In recognition of the 50th anniversary of the emergence of Gay Liberation groups in Aotearoa, Michael Lett gallery is pleased to announce the publication of two editions by Fiona Clark: Tina at the Gay Liberation Dance Party, Auckland, 1974 and Carmen Rupe on her 70th Birthday, Wellington, NZ 2006 by activist and photographer Fiona Clark.
Both images are testament to the relationships Clark has sustained with her subjects over substantial periods of time, particularly with members of Tāmaki Makaurau Auckland’s trans communities.
Fiona Clark has recently been the subject of the feature-length documentary Fiona Clark: Unafraid as well as publications Living with Aids (2018/1988) and Go Girl (2002).
Tina at the Gay Liberation Dance Party, Auckland, 1974 is a previously unpublished photograph, from the suite of images known as “The Dance Party” now in the collection of the Auckland Art Gallery Toi o Tamaki. This edition is hand annotated by its subject, Tina de Malmanche
Recalling her long friendship with Carmen Rupe , Clark recalls: “I first met Carmen at the Drag Ball in 1975. From that time I kept in touch, visiting her, printing personal Christmas cards for her, providing images for business cards. She asked me to take her 70th Birthday party images. I set about making a lasting portrait for her at 70 years of age. This image of her in blue – sequinned from the sea and Underworld, a temptress, a mermaid and seductress is her at 70. To me, Carmen embodied Aroha & Manaakitanga.”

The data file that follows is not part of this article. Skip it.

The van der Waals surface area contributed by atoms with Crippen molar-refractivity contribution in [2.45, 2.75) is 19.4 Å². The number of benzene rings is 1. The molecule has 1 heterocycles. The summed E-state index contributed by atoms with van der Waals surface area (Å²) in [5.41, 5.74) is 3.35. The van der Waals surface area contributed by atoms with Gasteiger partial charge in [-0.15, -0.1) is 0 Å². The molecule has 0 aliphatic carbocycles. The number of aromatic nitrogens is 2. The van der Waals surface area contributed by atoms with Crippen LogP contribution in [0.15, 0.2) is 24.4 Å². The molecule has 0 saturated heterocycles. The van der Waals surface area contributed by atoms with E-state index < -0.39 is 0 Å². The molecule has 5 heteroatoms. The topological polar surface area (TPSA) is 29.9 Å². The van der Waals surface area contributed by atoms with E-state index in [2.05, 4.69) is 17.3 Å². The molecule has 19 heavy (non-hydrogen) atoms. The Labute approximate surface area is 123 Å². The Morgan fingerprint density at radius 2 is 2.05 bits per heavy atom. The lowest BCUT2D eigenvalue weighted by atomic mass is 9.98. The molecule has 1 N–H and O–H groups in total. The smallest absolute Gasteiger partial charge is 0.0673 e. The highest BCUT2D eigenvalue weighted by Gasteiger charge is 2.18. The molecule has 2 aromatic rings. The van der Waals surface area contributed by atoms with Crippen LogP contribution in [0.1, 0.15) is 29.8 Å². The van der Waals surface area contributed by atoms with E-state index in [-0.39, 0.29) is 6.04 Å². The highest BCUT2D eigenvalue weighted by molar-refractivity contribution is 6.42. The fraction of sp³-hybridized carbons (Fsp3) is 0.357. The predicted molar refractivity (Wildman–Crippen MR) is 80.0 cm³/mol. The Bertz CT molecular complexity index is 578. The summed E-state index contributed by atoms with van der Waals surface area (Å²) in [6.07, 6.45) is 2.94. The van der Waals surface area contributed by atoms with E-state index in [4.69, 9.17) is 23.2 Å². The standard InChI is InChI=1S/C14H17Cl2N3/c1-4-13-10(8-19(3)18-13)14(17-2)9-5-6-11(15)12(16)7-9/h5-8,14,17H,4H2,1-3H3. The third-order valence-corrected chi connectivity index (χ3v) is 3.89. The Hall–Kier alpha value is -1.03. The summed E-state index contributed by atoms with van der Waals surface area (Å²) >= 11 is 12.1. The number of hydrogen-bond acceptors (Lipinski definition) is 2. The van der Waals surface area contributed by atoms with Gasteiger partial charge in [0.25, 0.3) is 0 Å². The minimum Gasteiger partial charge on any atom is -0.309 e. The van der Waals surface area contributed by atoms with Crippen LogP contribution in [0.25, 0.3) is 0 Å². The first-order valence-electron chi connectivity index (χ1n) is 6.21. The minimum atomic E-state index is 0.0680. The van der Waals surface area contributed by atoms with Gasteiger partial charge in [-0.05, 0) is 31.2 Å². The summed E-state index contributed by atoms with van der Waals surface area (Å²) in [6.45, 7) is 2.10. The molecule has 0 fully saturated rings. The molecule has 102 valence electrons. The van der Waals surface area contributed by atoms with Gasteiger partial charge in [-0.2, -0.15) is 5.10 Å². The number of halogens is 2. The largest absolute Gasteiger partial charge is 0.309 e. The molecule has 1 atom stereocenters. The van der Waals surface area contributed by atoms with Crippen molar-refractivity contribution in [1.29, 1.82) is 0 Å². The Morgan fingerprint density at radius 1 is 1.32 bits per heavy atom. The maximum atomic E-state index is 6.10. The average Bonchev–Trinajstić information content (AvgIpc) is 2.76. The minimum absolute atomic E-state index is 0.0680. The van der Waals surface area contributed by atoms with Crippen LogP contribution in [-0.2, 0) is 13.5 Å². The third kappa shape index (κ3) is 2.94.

Fiona Clark (b. 1954, Inglewood) creates photographs that provide access to crucial forms of social history, often investigating the politics of gender, identity, and the body. For over four decades she has produced intimate and engaged images of bodies generally avoided by the public gaze, be they drag performers, professional body-builders, or people living with HIV / AIDS.
While studying at Elam School of Fine Arts, Auckland, from 1972-75, Clark developed a performance-based practice before moving into photography in her final year. Performativity and the politics of identity would prove to be concepts which informed Clark’s later work, and these interests indirectly led her to document Tāmaki Makaurau Auckland’s drag and transgender communities. These works provided the methodology for much of Clark’s later practice, especially in their emphasis on a collaborative approach and a sense of responsibility towards her images’ subjects, as seen in the then-controversial Dance Party series, which was subject to censorship after being included in the Auckland Art Gallery’s 1977 group show, The Active Eye.
Between 2002 and 2006, Clark presented a series of solo exhibitions, entitled GO GIRL, at public art institutions across Australasia, including the Dunedin Public Art Gallery (2006); Whangārei Art Museum (2005); and the Govett-Brewster Art Gallery, New Plymouth (2002). In 2016 Clark participated in the SIART 9 Biennale at Museo Nacional de Arte, Bolivia and produced the solo exhibition For Fantastic Carmen at Artspace Aotearoa, Auckland.